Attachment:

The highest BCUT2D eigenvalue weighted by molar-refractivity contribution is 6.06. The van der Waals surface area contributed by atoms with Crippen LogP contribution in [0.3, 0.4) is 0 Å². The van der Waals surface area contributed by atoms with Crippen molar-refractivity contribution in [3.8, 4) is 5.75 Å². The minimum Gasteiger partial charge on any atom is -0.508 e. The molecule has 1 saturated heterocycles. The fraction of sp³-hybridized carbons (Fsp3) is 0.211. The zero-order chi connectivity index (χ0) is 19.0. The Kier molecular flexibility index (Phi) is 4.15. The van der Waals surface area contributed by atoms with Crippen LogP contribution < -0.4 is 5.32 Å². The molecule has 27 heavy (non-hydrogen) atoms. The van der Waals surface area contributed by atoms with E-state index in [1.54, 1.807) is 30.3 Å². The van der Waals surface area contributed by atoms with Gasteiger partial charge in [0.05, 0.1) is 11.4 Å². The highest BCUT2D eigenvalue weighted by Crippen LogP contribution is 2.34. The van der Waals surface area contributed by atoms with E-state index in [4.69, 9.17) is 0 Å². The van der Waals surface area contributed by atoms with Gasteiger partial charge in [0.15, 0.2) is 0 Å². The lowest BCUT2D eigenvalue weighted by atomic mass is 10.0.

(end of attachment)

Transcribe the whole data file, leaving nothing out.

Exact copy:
The highest BCUT2D eigenvalue weighted by molar-refractivity contribution is 6.06. The van der Waals surface area contributed by atoms with Crippen LogP contribution in [0.3, 0.4) is 0 Å². The van der Waals surface area contributed by atoms with Crippen molar-refractivity contribution in [3.8, 4) is 5.75 Å². The minimum Gasteiger partial charge on any atom is -0.508 e. The molecule has 1 saturated heterocycles. The fraction of sp³-hybridized carbons (Fsp3) is 0.211. The zero-order chi connectivity index (χ0) is 19.0. The Kier molecular flexibility index (Phi) is 4.15. The van der Waals surface area contributed by atoms with Crippen LogP contribution < -0.4 is 5.32 Å². The molecule has 27 heavy (non-hydrogen) atoms. The van der Waals surface area contributed by atoms with E-state index in [1.54, 1.807) is 30.3 Å². The van der Waals surface area contributed by atoms with Gasteiger partial charge in [0.05, 0.1) is 11.4 Å². The highest BCUT2D eigenvalue weighted by Crippen LogP contribution is 2.34. The van der Waals surface area contributed by atoms with E-state index in [4.69, 9.17) is 0 Å². The van der Waals surface area contributed by atoms with Gasteiger partial charge in [0.15, 0.2) is 0 Å². The lowest BCUT2D eigenvalue weighted by atomic mass is 10.0.